Coming to Terms with the Process

Hello! I hope you all had a wonderful last few weeks. I have been very busy in the lab lately and am eager to tell you all about that.

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Seven days, Population eight, and Nine Ball

In the lab this week, I continued to transfer beads for my first cycle of evolution this summer. I was really impressed with myself because I managed to go the entire week without dropping a bead. It can be so difficult at times to get the beads out of the glass tubes, to wash them, and then put in the microcentrifuge tubes without dropping one or messing up at a single step. I am typically holding my breath the entire time because I am so anxious about it. This is such a huge accomplish for me and am glad that I have the opportunity to document this eternally. Other than my project, this week I helped out Dr. Murphy with some of her ongoing projects. I learned how to streak and made YPD glycerol plates.

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Defrosting, Detours, and a Debrief on Evolution

Last week was my first week of summer research. I was actually very excited to come back to campus. Relaxing at home is wonderful and much needed after finals, but with all the time in the world on my hands I started to get a little antsy. At the end of the semester, I paused my experiment by storing my yeast populations in glycerol and freezing them. Freezing the yeast puts them in a dormant state. When I returned for the summer, I knew I would be able to start exactly where I left off. For the first couple of days, all I did was prepare myself to start evolving again by getting all my equipment ready. I grow the yeast in glass tubes filled with evolution medium, basically sugar water. I spent a good portion of Monday autoclaving (sterilizing) and washing old tubes, making evolution medium and filling up clean tubes with it. At the beginning of last week, all but one of the autoclaves in the ISC was broken, so it was quite an adventure having to go back and forth to the third floor to get all my work done.

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And in Conclusion…the work must go on!

I’ve been back in America for precisely a week and I’m already missing the familiarity of both my apartment and my office in Edinburgh. Yet despite the thousands of miles of separation, I am still tied to my temporary home by my work, because my plane ticket did not put a stopper in it. The survey was sent out and now we are waiting for the answers to roll in so that I can analyze them, summarize them, and then finally, complete the paper I started in June. While the summer research is, obviously, limited to the summer months, the research I was lucky to be a part of will definitely continue in to autumn. It makes me feel like my work isn’t just a summer fling, so to speak, but something that is part of the real world; research that isn’t just a part of my small academic bubble, but something that affects other peoples’ lives. I can’t wait for the final answers to come in and to be able to analyze them, but even now, just a few weeks away from the summer research presentations, I really feel like I’ve been a part of something different, and I’ve learnt so many interesting things as well as multiple new skills. It’s been an amazing summer and I hope to not only do something similar next summer, but potentially something similar with the rest of my life.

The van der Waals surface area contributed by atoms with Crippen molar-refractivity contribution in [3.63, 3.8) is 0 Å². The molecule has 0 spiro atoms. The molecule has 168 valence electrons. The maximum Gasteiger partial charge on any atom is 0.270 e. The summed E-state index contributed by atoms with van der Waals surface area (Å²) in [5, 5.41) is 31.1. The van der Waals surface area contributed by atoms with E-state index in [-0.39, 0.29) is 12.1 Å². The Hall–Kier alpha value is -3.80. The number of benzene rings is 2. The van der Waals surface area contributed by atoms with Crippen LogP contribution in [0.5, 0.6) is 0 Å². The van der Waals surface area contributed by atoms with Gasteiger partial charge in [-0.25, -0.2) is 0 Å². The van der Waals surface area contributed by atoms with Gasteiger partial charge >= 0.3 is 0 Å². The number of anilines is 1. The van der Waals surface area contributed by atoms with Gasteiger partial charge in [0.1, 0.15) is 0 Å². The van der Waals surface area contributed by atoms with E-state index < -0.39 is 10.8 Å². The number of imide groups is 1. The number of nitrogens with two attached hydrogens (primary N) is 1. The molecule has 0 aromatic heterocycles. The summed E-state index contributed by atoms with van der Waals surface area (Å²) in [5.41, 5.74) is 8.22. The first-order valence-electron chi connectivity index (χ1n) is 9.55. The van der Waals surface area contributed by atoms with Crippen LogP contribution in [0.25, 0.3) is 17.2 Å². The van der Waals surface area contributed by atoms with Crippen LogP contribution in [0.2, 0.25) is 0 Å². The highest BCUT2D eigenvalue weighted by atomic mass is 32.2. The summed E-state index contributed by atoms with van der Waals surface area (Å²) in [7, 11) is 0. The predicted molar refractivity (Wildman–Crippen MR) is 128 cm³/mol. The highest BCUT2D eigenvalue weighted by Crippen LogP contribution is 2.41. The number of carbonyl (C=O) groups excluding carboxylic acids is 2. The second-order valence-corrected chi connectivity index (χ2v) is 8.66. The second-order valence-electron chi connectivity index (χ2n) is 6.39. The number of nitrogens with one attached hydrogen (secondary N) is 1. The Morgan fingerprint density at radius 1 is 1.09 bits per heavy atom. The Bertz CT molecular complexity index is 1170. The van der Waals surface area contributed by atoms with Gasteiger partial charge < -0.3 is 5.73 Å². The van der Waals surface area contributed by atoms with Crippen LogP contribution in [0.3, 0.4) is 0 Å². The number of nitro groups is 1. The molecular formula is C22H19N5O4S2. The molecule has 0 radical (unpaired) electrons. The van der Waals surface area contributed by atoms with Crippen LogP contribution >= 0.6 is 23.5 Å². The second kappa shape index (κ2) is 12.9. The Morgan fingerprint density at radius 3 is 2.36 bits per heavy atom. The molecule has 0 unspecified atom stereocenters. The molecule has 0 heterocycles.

The goal for this summer was to have sampling, DNA extraction, Polymerase Chain Reaction (PCR), and fragment analysis sent off (to be later analyzed) completed on all 400 of the subsamples. Sampling and DNA extraction were finished. PCR unfortunately was not, delaying fragment analysis as well. Though the PCR protocol was developed during spring semester of 2017, new primers and a host of other problems made this step tricky. The first batch sent off for analysis came back blank, requiring adjusting of the protocol and the second had nebulous results. A delay in shipment meant that only 3 of the 7 primers were available for much of the summer. However, all extractions were completed successfully, and in the last remaining weeks of July, PCR was done on all 400 of the plants for 3 of the primers. All PCR products were shipped off for fragment analysis. Training began on using a fragment analysis software, so once results do come back, analysis will be smoother.

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